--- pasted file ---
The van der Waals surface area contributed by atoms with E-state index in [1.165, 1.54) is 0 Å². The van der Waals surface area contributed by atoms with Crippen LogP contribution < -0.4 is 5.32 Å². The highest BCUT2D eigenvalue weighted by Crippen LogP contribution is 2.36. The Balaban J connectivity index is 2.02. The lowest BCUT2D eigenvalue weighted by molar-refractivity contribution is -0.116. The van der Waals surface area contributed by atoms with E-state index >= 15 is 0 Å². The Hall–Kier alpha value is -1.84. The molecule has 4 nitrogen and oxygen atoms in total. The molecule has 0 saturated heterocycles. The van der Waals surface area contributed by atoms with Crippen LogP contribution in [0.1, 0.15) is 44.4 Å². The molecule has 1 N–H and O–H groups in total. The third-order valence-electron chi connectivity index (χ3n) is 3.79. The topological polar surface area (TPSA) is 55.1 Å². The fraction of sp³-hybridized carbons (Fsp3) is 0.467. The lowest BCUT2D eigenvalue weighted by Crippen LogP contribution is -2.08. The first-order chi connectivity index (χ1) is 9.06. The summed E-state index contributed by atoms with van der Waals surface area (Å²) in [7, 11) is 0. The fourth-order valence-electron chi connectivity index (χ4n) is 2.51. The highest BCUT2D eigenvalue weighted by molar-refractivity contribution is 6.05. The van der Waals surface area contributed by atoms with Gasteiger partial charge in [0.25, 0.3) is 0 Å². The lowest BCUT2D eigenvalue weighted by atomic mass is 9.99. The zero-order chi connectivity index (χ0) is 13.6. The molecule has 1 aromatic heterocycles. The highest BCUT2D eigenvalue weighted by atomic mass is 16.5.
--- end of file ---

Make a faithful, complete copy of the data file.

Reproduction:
The van der Waals surface area contributed by atoms with E-state index in [1.165, 1.54) is 0 Å². The van der Waals surface area contributed by atoms with Crippen LogP contribution < -0.4 is 5.32 Å². The highest BCUT2D eigenvalue weighted by Crippen LogP contribution is 2.36. The Balaban J connectivity index is 2.02. The lowest BCUT2D eigenvalue weighted by molar-refractivity contribution is -0.116. The van der Waals surface area contributed by atoms with E-state index >= 15 is 0 Å². The Hall–Kier alpha value is -1.84. The molecule has 4 nitrogen and oxygen atoms in total. The molecule has 0 saturated heterocycles. The van der Waals surface area contributed by atoms with Crippen LogP contribution in [0.1, 0.15) is 44.4 Å². The molecule has 1 N–H and O–H groups in total. The third-order valence-electron chi connectivity index (χ3n) is 3.79. The topological polar surface area (TPSA) is 55.1 Å². The fraction of sp³-hybridized carbons (Fsp3) is 0.467. The lowest BCUT2D eigenvalue weighted by Crippen LogP contribution is -2.08. The first-order chi connectivity index (χ1) is 9.06. The summed E-state index contributed by atoms with van der Waals surface area (Å²) in [7, 11) is 0. The fourth-order valence-electron chi connectivity index (χ4n) is 2.51. The highest BCUT2D eigenvalue weighted by molar-refractivity contribution is 6.05. The van der Waals surface area contributed by atoms with Gasteiger partial charge in [0.25, 0.3) is 0 Å². The lowest BCUT2D eigenvalue weighted by atomic mass is 9.99. The zero-order chi connectivity index (χ0) is 13.6. The molecule has 1 aromatic heterocycles. The highest BCUT2D eigenvalue weighted by atomic mass is 16.5.